Food/Drink

Day Drinking

By April 16, 2019 One Comment

By Day Bracey

Pittsburgh Current Craft Beer Writer

info@pittsburghcurrent.com

 

April 1, midnight: I’ve decided to do a dry/grounded month. No booze or weed all April. Why? Because, I’m a fool. Also, between the worlds of craft beer and entertainment, it’s easy to lose yourself in it all. As long as you’re making shit happen, no one questions your intake. But there’s a fine line between passive alcoholism and standing on the corner with a “Why lie? I need a beer,” sign. I also want to see the world with the clarity of a lens I haven’t had since high school. Last time I was sober for this long, Ja Rule was the #1 rapper in America, Blockbuster had a bright future, and Nazis weren’t welcome in the White House. I may have to pick up a coke habit to get through the month.

 

April 5, 10 a.m.: Brew day with Black Brew Culture and East End Brewing. They are working on their next collaboration for Fresh Fest, America’s 1st Black brew fest and 2nd best in the nation, according to USA Today. I’m not at liberty to divulge the name of this new and improved brut IPA, so let’s call it “For The Culture 2.0.” These guys have been at it since 6:30 a.m. and I’m just arriving because I don’t approve of their early lifestyle. Brewer Brendon Benson is waxing poetic about the art of the malt, while Mean Joe Green darts around the brewery like a mad alchemist.

 

Me: What kind of hops are you using in this collab?

 

BBB: We’re going to use the same varieties that we used last year, but we’re going to up those amounts, Nelson Sauvin, Hallertau Blanc and Idaho #7, for a champagne flavor with some fruitiness. Nelson Sauvin is an Australian variety that’s big on grape character, Idaho #7 has some other fruity notes, and Hallertau Blanc is a German variety that’s kind of a new thing that has some wine characteristics. We’re also going to do a twist with this year’s version and throw some citrus peel in it.

 

April 5, 11 a.m.: Someone asks if I want a beer and I look at the clock. 11 a.m.?! Of course I want a goddamn beer! But I choose a Commonplace cold brew coffee on nitro, and I’m not disappointed. It’s creamy, beany, and as close to cocaine as I can afford. Apparently, Commonplace Coffee was originally brewed in the same building as East End Brewing Company, before moving to their current facility. It’s the lifeblood of EEBC, a constant in their Eye Opener Coffee Porter, and always on tap for weary designated drivers and bean fiends.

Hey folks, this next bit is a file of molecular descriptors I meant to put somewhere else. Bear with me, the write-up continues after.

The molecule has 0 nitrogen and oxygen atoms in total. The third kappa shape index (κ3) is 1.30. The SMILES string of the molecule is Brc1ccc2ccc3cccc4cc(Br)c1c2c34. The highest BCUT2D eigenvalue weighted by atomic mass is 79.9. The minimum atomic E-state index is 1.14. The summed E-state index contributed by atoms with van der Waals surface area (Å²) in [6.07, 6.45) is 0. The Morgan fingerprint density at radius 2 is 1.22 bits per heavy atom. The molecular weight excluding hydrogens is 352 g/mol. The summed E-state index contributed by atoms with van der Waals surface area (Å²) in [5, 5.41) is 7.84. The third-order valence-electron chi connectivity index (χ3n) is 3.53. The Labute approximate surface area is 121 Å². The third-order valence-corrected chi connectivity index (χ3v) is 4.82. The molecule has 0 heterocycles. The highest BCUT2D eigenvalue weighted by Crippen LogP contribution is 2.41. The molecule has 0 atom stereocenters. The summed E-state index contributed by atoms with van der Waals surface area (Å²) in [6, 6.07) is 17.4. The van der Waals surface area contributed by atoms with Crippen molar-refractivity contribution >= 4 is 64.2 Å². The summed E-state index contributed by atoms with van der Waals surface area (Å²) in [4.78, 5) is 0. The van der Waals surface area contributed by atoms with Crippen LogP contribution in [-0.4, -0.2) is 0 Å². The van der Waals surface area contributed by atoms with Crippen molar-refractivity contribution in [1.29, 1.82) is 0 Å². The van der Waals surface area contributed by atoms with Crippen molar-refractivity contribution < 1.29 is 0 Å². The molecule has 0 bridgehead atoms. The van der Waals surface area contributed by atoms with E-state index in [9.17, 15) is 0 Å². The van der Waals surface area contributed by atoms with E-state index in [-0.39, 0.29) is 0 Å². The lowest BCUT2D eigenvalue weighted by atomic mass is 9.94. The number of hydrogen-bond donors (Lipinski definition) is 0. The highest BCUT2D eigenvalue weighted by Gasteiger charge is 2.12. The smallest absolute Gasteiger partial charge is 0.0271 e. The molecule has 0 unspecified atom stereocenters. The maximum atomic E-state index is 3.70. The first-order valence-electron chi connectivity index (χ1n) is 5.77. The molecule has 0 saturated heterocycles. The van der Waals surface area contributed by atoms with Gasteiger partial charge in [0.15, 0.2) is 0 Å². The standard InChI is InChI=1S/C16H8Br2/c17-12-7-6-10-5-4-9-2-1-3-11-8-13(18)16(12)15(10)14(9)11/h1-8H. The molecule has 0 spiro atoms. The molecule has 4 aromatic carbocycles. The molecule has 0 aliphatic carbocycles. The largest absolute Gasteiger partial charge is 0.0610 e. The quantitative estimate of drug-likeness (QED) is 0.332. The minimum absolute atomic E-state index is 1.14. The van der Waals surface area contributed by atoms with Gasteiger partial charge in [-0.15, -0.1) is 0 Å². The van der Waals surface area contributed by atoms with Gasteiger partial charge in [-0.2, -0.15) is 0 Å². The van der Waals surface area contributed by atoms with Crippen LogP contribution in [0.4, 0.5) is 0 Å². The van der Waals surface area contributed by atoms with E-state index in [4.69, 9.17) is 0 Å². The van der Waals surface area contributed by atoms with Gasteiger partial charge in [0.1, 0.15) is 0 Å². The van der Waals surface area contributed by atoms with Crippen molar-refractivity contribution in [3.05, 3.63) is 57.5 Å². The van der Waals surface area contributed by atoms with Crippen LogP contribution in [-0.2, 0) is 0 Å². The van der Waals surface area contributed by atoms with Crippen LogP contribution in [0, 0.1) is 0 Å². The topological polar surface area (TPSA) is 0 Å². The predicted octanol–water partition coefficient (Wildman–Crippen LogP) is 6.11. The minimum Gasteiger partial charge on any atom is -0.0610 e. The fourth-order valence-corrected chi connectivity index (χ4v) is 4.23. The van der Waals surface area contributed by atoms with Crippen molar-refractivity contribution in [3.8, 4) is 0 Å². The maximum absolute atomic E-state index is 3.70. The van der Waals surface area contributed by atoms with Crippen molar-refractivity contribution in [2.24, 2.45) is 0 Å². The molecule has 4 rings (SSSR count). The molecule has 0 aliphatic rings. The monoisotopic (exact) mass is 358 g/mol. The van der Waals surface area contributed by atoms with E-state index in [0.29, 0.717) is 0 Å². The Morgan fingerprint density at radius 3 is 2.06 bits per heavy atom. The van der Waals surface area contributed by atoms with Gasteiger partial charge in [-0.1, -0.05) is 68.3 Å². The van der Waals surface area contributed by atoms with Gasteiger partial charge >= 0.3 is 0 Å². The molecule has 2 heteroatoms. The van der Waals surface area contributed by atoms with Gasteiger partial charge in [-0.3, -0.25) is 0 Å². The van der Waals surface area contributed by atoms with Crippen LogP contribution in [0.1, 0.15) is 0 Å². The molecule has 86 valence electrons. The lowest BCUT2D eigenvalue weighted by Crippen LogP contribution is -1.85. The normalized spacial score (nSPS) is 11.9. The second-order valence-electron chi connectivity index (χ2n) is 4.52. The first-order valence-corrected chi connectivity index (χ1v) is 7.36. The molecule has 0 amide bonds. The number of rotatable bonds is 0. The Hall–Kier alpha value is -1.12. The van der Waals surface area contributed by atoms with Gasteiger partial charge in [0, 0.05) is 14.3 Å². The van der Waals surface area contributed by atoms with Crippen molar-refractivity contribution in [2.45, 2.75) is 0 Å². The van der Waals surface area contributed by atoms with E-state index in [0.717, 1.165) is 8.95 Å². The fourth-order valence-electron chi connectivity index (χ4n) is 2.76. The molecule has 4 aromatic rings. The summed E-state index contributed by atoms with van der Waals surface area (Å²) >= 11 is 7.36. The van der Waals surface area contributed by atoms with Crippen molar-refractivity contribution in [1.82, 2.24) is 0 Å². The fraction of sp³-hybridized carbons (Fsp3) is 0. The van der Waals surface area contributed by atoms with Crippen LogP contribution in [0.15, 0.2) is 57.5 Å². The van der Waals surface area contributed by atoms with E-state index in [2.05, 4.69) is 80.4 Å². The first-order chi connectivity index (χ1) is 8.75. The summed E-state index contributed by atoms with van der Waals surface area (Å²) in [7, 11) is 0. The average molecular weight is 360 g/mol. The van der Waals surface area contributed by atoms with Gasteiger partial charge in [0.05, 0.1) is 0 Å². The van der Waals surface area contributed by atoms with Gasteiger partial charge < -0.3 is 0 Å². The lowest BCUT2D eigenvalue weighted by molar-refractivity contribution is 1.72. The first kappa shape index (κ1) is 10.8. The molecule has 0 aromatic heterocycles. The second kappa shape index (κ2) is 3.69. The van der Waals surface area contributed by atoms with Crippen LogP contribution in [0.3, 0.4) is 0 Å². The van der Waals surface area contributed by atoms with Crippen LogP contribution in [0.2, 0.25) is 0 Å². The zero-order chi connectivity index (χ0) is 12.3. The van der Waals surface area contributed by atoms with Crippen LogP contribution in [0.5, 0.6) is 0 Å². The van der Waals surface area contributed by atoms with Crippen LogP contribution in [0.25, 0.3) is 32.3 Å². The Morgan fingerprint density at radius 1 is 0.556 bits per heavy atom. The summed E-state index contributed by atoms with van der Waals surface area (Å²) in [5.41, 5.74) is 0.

April 5, noon: Scott Smith, owner of EEBC walks in.

 

Me: Gratitude just dropped. Tell me about it.

 

SS: It’s a barleywine, which is a very specific brewing process that uses concentrated wort to make a high ABV beer. With the leftover sugars in the grains, we can also make what’s called a second runnings beer, like the small beer on tap right now, Apollo. Gratitude is somewhere between an English and American style barleywine. The English style is a little more malt forward while the American version is hoppier. If you like less hops in your barleywine, sit on it for three to four years, and the hops will age out.

 

Me: What is it that you’re grateful for about Gratitude?

 

SS: My wife is our master taster for EEBC. She consumes more Gratitude than anyone else, which makes her sound like a complete drunk. But the reality is she’ll crack a bottle and have it over the course of an evening. So, when we have questions about quality, she can pick out the difference. We’re all too close to it.

 

Me: Every writer needs an editor. A fresh set of eyes. You guys need a fresh palate.

 

SS: For sure. One thing that I love about Gratitude looking back is that it’s still the exact same recipe as we did back then. I’ve kept a bottle from every year. There was a movie with Harvey Keitel, “Smoke,” where he had a bodega in NYC, and everyday at 2 p.m. he’d go out and take a picture of the street. People would invite him on trips and he’d refuse because he had to do this. After 30 years it was like a flipbook and you could see how the neighborhood evolved. Similarly, I think about what was going on in my life in 2005. My son was five and starting elementary school. We had just moved house. The brewery was just getting started. I look at it now, and he’s in college. A lot of time has passed. A lot about us has evolved, but the only thing that’s still the same is that liquid.

April 10, 6:30 p.m.: Sobriety is overrated. 2/5 stars. Would not recommend. I’d rather have windmill cancer.

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